My family started the Homestead Education Center to share what we were discovering about homesteading and natural living. Learning to get back-to-basics was our attempt to move away from a harried, stressful, and unhealthy life toward something that just felt better. Our passions include: natural solutions to health and wellness, a hunger for personal growth, and a love of art and culture. Mike and I have dozens of schooling years between us, but living well was not something we learned in school. It is a life-long quest that we want to share with others, and we definitely haven't perfected anything yet. We mess up a lot, flip out on our kids, do things we regret, and our van looks like a tornado ran through it half the time. However, it feels like our family is more aligned with our values. I think that is a good place to start.
Making a living and making a life are two very different things. The Homestead Education Center provides and avenue for teaching what we call "real living" in a warm and curious environment. Our logo is a rooster, designed by Marion Sansing. It represents our "wake up call" to live life well.
In our first three years of programming we have hosted some amazing presenters and welcomed over 1000 participants. Writers, thinkers, and doers we never dreamed would come to Mississippi have added to the magic of The Homestead from the band Rising Appalachia, to authors like Sandor Katz, Jonathan Odell, and Donna Jackson Nakazawa. This fall we host another best selling author and motivational inspiration, Glennon Doyle Melton of Momastery. In addition, we have discovered a treasure trove of local talent who love to share their knowledge with enthusiastic audiences. If you would like to share your talent, please let us know! If you are ready to learn how to relish some of life's greatest gifts - welcome!
Mike, Alison, Max, Ben, and Cecelia Buehler
A "Picture" of the Homestead
The Homestead is a 5,000 sq/ft lodge on six acres of lakefront property 1.5 miles West of Wal-mart in Starkville. There is a big kitchen space with a walk out screened in porch for nutrition/cooking classes, a large meeting space with a view of the gardens and lake, an art space dedicated to all things messy in the walk-out basement with an attached greenhouse, and an outdoor classroom.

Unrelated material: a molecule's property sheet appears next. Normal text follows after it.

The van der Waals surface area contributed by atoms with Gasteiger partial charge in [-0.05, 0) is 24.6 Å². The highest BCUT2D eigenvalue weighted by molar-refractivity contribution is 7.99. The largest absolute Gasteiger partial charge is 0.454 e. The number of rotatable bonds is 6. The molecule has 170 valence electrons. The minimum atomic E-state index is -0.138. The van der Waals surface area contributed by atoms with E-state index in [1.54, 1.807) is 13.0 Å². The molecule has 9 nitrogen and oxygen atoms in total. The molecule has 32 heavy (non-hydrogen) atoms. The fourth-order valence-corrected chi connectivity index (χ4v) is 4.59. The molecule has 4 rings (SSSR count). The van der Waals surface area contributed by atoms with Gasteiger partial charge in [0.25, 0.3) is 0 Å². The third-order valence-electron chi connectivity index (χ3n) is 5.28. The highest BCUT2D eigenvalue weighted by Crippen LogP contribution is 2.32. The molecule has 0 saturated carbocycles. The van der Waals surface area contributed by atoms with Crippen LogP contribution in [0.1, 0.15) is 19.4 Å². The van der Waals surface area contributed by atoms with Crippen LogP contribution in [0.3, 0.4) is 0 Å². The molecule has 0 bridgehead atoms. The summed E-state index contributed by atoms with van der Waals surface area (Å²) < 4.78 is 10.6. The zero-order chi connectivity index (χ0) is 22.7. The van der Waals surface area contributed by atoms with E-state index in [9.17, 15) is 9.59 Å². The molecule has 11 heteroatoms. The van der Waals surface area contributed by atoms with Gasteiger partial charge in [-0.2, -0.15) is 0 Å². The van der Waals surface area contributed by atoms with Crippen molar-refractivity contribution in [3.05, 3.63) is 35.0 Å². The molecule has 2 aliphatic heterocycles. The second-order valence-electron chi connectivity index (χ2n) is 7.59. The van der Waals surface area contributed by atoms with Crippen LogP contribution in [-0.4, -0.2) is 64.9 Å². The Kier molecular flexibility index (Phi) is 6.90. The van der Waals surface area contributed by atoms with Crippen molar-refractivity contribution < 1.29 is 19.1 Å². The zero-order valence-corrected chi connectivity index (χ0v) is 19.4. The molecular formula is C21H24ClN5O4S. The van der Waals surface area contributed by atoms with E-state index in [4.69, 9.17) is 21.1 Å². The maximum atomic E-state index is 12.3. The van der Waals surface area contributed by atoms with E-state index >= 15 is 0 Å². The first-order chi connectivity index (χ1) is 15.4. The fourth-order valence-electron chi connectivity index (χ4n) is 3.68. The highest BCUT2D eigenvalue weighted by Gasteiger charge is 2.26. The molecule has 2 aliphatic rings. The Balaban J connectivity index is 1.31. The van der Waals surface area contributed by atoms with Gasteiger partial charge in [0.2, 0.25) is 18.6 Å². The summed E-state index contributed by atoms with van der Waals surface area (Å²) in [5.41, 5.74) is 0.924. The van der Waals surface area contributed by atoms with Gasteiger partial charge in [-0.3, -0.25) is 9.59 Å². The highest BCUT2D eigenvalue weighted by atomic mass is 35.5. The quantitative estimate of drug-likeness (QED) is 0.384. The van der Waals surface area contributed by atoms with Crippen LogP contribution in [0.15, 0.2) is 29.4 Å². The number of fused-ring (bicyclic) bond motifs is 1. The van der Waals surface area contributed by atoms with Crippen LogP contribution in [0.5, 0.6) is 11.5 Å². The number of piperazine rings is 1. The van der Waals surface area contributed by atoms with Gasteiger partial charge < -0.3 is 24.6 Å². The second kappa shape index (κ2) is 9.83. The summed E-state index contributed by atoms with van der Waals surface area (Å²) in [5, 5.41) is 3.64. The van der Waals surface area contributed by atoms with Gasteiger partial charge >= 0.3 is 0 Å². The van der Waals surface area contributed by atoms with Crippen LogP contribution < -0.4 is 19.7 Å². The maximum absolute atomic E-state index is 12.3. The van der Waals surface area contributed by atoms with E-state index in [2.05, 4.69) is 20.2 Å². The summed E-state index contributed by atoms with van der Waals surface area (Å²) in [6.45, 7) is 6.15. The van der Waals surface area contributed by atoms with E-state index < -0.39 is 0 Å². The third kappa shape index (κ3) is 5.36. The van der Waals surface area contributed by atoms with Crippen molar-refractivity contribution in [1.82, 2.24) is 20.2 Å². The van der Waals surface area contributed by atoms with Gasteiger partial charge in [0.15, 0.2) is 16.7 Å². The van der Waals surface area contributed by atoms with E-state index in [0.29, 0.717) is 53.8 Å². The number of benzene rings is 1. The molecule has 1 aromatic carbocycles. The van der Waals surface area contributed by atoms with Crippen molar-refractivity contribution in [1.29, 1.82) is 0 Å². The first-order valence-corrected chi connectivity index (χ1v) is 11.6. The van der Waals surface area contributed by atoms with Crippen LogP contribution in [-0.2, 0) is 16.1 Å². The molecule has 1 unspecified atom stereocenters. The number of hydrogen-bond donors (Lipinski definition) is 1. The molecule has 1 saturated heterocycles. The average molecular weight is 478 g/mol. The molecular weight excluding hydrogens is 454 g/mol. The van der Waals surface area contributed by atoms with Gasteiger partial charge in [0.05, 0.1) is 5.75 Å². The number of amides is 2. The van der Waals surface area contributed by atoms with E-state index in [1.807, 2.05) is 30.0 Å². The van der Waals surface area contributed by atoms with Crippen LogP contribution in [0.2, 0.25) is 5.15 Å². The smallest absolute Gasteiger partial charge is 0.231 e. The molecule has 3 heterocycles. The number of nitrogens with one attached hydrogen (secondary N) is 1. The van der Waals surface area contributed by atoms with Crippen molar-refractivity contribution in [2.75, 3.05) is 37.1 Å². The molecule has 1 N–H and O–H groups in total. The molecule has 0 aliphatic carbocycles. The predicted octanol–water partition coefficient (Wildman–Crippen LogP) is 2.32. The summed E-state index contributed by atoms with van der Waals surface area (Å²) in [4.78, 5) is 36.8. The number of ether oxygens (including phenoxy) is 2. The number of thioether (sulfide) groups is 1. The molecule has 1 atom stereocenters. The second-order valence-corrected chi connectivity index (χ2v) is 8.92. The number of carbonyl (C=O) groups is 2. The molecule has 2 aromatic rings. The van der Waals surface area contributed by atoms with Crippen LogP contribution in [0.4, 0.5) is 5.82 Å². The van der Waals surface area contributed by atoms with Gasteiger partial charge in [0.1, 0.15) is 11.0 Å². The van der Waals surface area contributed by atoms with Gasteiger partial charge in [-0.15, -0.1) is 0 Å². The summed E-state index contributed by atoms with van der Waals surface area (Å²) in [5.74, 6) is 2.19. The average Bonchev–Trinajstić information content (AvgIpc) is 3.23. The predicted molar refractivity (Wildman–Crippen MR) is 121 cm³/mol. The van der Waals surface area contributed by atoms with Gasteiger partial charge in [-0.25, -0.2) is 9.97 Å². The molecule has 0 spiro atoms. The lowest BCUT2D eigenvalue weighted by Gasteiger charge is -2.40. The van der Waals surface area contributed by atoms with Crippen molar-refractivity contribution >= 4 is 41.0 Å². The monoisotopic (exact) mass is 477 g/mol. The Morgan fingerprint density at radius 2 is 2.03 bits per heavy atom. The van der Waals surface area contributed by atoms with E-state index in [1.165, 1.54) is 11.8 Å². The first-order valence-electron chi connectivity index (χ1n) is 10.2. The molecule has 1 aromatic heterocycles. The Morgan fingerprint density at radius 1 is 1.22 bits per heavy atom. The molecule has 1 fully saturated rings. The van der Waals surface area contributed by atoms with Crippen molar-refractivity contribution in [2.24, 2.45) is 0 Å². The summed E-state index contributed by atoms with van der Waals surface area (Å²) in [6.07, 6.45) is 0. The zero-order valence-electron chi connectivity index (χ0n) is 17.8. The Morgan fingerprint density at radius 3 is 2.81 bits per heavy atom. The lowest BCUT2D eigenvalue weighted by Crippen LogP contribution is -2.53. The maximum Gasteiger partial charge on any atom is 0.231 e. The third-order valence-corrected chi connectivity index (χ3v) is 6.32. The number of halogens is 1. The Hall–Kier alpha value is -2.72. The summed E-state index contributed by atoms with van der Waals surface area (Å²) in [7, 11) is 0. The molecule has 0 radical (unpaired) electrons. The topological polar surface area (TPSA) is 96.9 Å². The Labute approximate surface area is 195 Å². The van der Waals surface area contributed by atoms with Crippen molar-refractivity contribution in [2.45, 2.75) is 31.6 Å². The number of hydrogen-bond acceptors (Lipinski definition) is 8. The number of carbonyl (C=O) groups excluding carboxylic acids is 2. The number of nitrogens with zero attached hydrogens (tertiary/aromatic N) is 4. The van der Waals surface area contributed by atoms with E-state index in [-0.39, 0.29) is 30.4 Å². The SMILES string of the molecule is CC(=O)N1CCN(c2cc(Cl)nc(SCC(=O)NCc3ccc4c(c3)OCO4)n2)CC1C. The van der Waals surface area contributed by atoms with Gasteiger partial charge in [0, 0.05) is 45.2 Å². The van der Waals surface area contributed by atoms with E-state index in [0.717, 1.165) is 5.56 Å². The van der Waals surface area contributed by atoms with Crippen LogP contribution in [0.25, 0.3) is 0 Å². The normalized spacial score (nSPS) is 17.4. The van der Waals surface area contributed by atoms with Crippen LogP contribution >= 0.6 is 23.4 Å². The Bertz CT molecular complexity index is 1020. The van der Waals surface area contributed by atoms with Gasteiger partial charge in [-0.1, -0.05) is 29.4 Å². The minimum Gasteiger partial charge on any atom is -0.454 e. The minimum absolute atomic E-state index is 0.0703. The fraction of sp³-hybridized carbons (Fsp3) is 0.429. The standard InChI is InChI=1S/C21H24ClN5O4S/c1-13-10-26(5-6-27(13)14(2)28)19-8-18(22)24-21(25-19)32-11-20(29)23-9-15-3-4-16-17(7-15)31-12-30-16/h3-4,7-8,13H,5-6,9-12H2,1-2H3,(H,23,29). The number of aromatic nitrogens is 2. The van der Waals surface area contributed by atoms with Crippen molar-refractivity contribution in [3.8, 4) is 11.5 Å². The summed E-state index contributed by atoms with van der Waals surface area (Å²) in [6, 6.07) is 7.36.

We want people to be able to stay from far away for activities, workshops, and events as needed. We turned the five bedrooms into various sleeping arrangements. If you are interested in alternative energy, the Homestead Center is partially powered by a solar array.
On the site we have over a mile of nature trails, chickens, bees, two teaching gardens, gray-water, rain catchment, and compost systems, and a fruit tree orchard. There is a salt water pool and plenty of comfortable outdoor seating. Wildlife is everywhere. Deer, beavers, cranes, turtles, rabbits, and the occasional fox all make appearances at the Homestead.
We call it Big House in the Little Woods. When we can reuse old materials to make something, we do. When we find technology that allows us to be more self-sufficient, we use it too. The goal is for the Homestead Center to be a closed system to some extent. For example, scraps from dinner go either to our chickens and become eggs that end up back in the kitchen, or in our compost pile which ends up feeding the plants that end up back in the kitchen. The water from the washing machine is filtered out into a garden to support the fruit trees, you get the idea.
Our goal is to provide a place where we can share important knowledge right here in Mississippi with the people and place we love.